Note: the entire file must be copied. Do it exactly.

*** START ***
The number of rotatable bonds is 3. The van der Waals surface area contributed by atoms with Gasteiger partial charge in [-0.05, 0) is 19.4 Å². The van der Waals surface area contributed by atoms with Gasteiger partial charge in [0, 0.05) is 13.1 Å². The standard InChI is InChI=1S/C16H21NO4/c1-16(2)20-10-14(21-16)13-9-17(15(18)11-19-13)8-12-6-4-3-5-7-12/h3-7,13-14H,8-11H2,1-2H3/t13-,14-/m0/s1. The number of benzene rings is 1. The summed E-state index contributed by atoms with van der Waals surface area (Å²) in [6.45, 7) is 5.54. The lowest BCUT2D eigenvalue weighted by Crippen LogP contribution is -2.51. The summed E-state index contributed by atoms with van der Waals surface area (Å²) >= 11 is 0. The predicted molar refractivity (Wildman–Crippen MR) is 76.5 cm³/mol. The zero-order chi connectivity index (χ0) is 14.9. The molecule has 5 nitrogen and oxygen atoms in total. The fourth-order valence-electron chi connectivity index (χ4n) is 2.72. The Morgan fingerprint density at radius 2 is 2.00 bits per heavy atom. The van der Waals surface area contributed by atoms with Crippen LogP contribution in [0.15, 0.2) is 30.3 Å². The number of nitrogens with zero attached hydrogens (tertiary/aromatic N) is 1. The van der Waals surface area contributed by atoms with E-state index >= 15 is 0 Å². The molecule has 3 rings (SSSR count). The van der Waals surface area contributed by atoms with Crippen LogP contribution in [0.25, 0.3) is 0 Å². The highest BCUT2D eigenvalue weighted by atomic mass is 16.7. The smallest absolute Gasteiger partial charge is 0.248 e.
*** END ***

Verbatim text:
The number of rotatable bonds is 3. The van der Waals surface area contributed by atoms with Gasteiger partial charge in [-0.05, 0) is 19.4 Å². The van der Waals surface area contributed by atoms with Gasteiger partial charge in [0, 0.05) is 13.1 Å². The standard InChI is InChI=1S/C16H21NO4/c1-16(2)20-10-14(21-16)13-9-17(15(18)11-19-13)8-12-6-4-3-5-7-12/h3-7,13-14H,8-11H2,1-2H3/t13-,14-/m0/s1. The number of benzene rings is 1. The summed E-state index contributed by atoms with van der Waals surface area (Å²) in [6.45, 7) is 5.54. The lowest BCUT2D eigenvalue weighted by Crippen LogP contribution is -2.51. The summed E-state index contributed by atoms with van der Waals surface area (Å²) >= 11 is 0. The predicted molar refractivity (Wildman–Crippen MR) is 76.5 cm³/mol. The zero-order chi connectivity index (χ0) is 14.9. The molecule has 5 nitrogen and oxygen atoms in total. The fourth-order valence-electron chi connectivity index (χ4n) is 2.72. The Morgan fingerprint density at radius 2 is 2.00 bits per heavy atom. The van der Waals surface area contributed by atoms with Crippen LogP contribution in [0.15, 0.2) is 30.3 Å². The number of nitrogens with zero attached hydrogens (tertiary/aromatic N) is 1. The van der Waals surface area contributed by atoms with E-state index >= 15 is 0 Å². The molecule has 3 rings (SSSR count). The van der Waals surface area contributed by atoms with Crippen LogP contribution in [0.25, 0.3) is 0 Å². The highest BCUT2D eigenvalue weighted by atomic mass is 16.7. The smallest absolute Gasteiger partial charge is 0.248 e.